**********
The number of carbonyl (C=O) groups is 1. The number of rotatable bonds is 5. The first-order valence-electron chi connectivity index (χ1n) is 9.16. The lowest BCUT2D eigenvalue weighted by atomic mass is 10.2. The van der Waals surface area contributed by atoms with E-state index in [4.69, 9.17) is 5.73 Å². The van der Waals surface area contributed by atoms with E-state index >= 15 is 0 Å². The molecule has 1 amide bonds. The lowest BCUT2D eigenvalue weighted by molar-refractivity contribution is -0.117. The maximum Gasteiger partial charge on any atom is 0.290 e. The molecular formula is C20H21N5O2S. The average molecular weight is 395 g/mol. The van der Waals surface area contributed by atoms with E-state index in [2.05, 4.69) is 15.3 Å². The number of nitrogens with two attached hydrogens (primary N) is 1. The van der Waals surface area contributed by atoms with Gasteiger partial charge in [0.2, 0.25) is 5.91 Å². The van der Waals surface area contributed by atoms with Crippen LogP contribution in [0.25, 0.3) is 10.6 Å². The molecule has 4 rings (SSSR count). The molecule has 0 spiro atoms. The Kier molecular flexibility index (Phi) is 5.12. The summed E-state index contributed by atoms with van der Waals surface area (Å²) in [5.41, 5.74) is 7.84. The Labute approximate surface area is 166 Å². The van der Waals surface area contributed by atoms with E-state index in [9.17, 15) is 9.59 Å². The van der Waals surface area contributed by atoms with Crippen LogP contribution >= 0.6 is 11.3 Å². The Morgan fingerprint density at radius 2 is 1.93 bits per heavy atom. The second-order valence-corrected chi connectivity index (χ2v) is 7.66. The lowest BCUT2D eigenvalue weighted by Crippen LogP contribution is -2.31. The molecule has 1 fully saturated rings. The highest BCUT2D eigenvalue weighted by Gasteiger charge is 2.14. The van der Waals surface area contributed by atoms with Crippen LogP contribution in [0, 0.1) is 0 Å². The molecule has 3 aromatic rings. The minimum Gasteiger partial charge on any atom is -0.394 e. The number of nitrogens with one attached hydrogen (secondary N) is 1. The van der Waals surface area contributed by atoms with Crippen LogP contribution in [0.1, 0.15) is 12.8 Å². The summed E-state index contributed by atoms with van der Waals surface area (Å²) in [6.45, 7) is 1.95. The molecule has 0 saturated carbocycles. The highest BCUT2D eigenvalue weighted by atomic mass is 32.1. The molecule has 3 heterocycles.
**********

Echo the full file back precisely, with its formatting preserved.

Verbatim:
The number of carbonyl (C=O) groups is 1. The number of rotatable bonds is 5. The first-order valence-electron chi connectivity index (χ1n) is 9.16. The lowest BCUT2D eigenvalue weighted by atomic mass is 10.2. The van der Waals surface area contributed by atoms with E-state index in [4.69, 9.17) is 5.73 Å². The van der Waals surface area contributed by atoms with E-state index >= 15 is 0 Å². The molecule has 1 amide bonds. The lowest BCUT2D eigenvalue weighted by molar-refractivity contribution is -0.117. The maximum Gasteiger partial charge on any atom is 0.290 e. The molecular formula is C20H21N5O2S. The average molecular weight is 395 g/mol. The van der Waals surface area contributed by atoms with E-state index in [2.05, 4.69) is 15.3 Å². The number of nitrogens with two attached hydrogens (primary N) is 1. The van der Waals surface area contributed by atoms with Gasteiger partial charge in [0.2, 0.25) is 5.91 Å². The van der Waals surface area contributed by atoms with Crippen LogP contribution in [0.25, 0.3) is 10.6 Å². The molecule has 4 rings (SSSR count). The molecule has 0 spiro atoms. The Kier molecular flexibility index (Phi) is 5.12. The summed E-state index contributed by atoms with van der Waals surface area (Å²) in [5.41, 5.74) is 7.84. The Labute approximate surface area is 166 Å². The van der Waals surface area contributed by atoms with E-state index in [9.17, 15) is 9.59 Å². The van der Waals surface area contributed by atoms with Crippen LogP contribution >= 0.6 is 11.3 Å². The Morgan fingerprint density at radius 2 is 1.93 bits per heavy atom. The second-order valence-corrected chi connectivity index (χ2v) is 7.66. The lowest BCUT2D eigenvalue weighted by Crippen LogP contribution is -2.31. The molecule has 1 fully saturated rings. The highest BCUT2D eigenvalue weighted by Gasteiger charge is 2.14. The van der Waals surface area contributed by atoms with Crippen LogP contribution in [0, 0.1) is 0 Å². The molecule has 3 aromatic rings. The minimum Gasteiger partial charge on any atom is -0.394 e. The number of nitrogens with one attached hydrogen (secondary N) is 1. The van der Waals surface area contributed by atoms with Crippen LogP contribution in [0.1, 0.15) is 12.8 Å². The summed E-state index contributed by atoms with van der Waals surface area (Å²) in [6.45, 7) is 1.95. The molecule has 0 saturated carbocycles. The highest BCUT2D eigenvalue weighted by atomic mass is 32.1. The molecule has 3 heterocycles.